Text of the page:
Swedish Prime Minister Stefan Lofven’s China visit


On 27-28 March, 2015, Sweden’s newly elected Prime Minister Stefan Lofven went on his first trip to China.

On 28 March China’s President Xi Jinping and Prime Minister Stefan Lofven of Sweden met at the Boao State Guest House in Hainan Province.

Xi Jinping extended welcome to Stefan Lofven for attending the Boao Forum for Asia Annual Conference 2015 and launching the series of events commemorating the 65th anniversary of the establishment of diplomatic relationship between China and Sweden. Xi Jinping pointed out that this China visit was the Swedish Prime Minister’s visit is your first trip to Asia since he assumed office, which reflects the importance and friendly affections he and Sweden attach to and hold towards China.

Xi Jinping also recognized that Sweden is the first Western country that established diplomatic relationship with the People’s Republic of China.

“Since China and Sweden established diplomatic relationship 65 years ago, bilateral relations have grown from tiny to big and from weak to strong and achieved remarkable results,” remarked the President.

Xi Jinping emphasized that in the next step, the two sides should further strengthen political guidance, respect each other’s core interests and major concerns, increase top-level design of and political input into bilateral relations, maintain the momentum of high-level exchanges and expand common consensus.

Furthermore, the two countries should boost cooperative partnership in such fields as sustainable growth, industrial optimization and upgrading, innovation-driven and green economy on the basis of existing cooperation in information and telecommunication, upper-end manufacturing, energy efficiency, environmental protection, new energy and other fields.

“Both sides should also strengthen people-to-people and cultural exchanges and set up platforms for exchanges between the youth,” said the President and expressed the hope that the Swedish side will provide convenience on visa issuing for Chinese citizens who visit Sweden for vacation or business.

Also, the two nations should step up communication and coordination on the post-2015 UN development agenda, climate change, global health security and other international affairs.

“Sweden, which actively engages in international affairs and places importance on China’s significant role, is ready to strengthen communication and coordination with China within the framework of the United Nations,” Sweden’s Prime Minister replied in return.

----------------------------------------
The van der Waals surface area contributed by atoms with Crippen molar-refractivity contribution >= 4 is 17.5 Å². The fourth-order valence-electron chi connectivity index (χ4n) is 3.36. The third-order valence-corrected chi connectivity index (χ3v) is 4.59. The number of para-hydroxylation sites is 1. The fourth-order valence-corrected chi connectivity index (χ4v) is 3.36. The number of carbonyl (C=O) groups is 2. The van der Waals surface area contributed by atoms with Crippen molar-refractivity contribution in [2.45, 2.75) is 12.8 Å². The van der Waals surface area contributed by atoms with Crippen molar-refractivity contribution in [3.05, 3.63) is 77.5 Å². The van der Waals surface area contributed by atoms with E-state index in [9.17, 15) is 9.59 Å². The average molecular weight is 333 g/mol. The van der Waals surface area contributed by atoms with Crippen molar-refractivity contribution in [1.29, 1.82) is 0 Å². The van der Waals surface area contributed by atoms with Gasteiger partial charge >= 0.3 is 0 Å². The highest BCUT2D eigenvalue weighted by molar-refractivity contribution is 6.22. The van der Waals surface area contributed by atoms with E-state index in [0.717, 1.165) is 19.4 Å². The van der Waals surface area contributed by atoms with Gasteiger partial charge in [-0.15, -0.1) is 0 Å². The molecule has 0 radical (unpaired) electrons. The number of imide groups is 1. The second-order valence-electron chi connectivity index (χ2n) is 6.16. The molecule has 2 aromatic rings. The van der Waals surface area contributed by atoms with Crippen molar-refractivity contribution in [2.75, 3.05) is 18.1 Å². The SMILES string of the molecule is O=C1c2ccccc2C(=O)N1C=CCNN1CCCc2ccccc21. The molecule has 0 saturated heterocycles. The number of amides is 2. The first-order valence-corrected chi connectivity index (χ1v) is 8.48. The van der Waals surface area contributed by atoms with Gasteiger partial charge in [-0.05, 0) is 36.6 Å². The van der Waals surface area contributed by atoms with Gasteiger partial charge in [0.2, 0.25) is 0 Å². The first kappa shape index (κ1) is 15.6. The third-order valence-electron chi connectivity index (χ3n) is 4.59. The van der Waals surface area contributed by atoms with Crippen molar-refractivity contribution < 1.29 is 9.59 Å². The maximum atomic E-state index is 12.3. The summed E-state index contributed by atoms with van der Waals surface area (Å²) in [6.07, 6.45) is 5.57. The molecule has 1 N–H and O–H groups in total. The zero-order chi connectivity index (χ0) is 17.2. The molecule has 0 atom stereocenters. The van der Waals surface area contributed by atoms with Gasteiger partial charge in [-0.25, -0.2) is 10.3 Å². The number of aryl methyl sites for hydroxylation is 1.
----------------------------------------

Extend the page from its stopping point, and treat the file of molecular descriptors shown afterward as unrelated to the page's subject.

He also expressed the wish to carry out cooperation with China on clean and efficient transport, research, innovation and green growth.
“Sweden-China economic and trade exchanges are developing smoothly as China’s investment in Sweden increases.”


Stefan Lofven extended gratitude to Xi Jinping for inviting him to attend the Boao Forum for Asia (BFA) Annual Conference 2015 and noted that the speech delivered by President Xi Jinping at the opening ceremony of the forum charts the course for the future cooperation in Asia and is of great significance for Sweden and Europe.

“The Asian Infrastructure Investment Bank (AIIB) initiative that President Xi Jinping put forward is very important. Sweden is highly interested in the AIIB initiative and wishes to carry out cooperation with China on it.”

In his speech at BFA the Swedish PM highlighted the Globalisation and the rapid growth in Asia that has brought enormous benefits – reduced poverty and rising living standards.

‘Globalisation brings countries together. It promotes strengthened political, economic and commercial contacts, and also people-to-people exchanges.”

He brought up the global tasks ahead, with the upcoming UN Summit on a new post-2015 sustainable development agenda, and the Paris Conference on Climate Change, making three points in connection to that.

It must be a joint effort, the PM said, pointing to the need for creativity and commitment of civil society, of a responsible and sustainable business sector, and – most importantly – of citizens. He has assigned his post-2015 team to consult with civil society and the business community in this regard on how they can contribute. Resources are also key, including official development assistance, where Sweden will continue using 1 per cent of its GNI to ODA.

He also highlighted the need for gender equality.

“Significant economic gains can be made when women are able to develop their full labour market potential. Raising the female labour force rate to male levels would, for instance, raise GDP in the United States by 5 per cent, in Japan by 9 per cent, in Sweden 10 per cent, and in Egypt by 34 per cent.”

And these issues interlinks with the need for halting climate change, expressing his confidence in that the world can make an agreement, come December, in Paris, that will result in an ambitious commitment to our common goal: to keep the global temperature increase below two degrees.

“There is great potential, everywhere, to cut emissions whilst improving economic performance – with positive effects for health, poverty reduction and energy security.”

“Many countries have taken important steps to curb emissions. Like China has already done, all countries ought to present national contributions to the climate conference in Paris. Sweden has a target of reducing emissions by 40 per cent by 2020.”

Our experience is that very clear climate objectives help mobilise stakeholders such as businesses and cities,” the Swedish PM continued, pointing to economic instruments as a successful way to reduce emissions as well as environmental impact, improve health, and promote innovation and green investments – resulting in green jobs.


Slideshow photos: /swedeninchina.com

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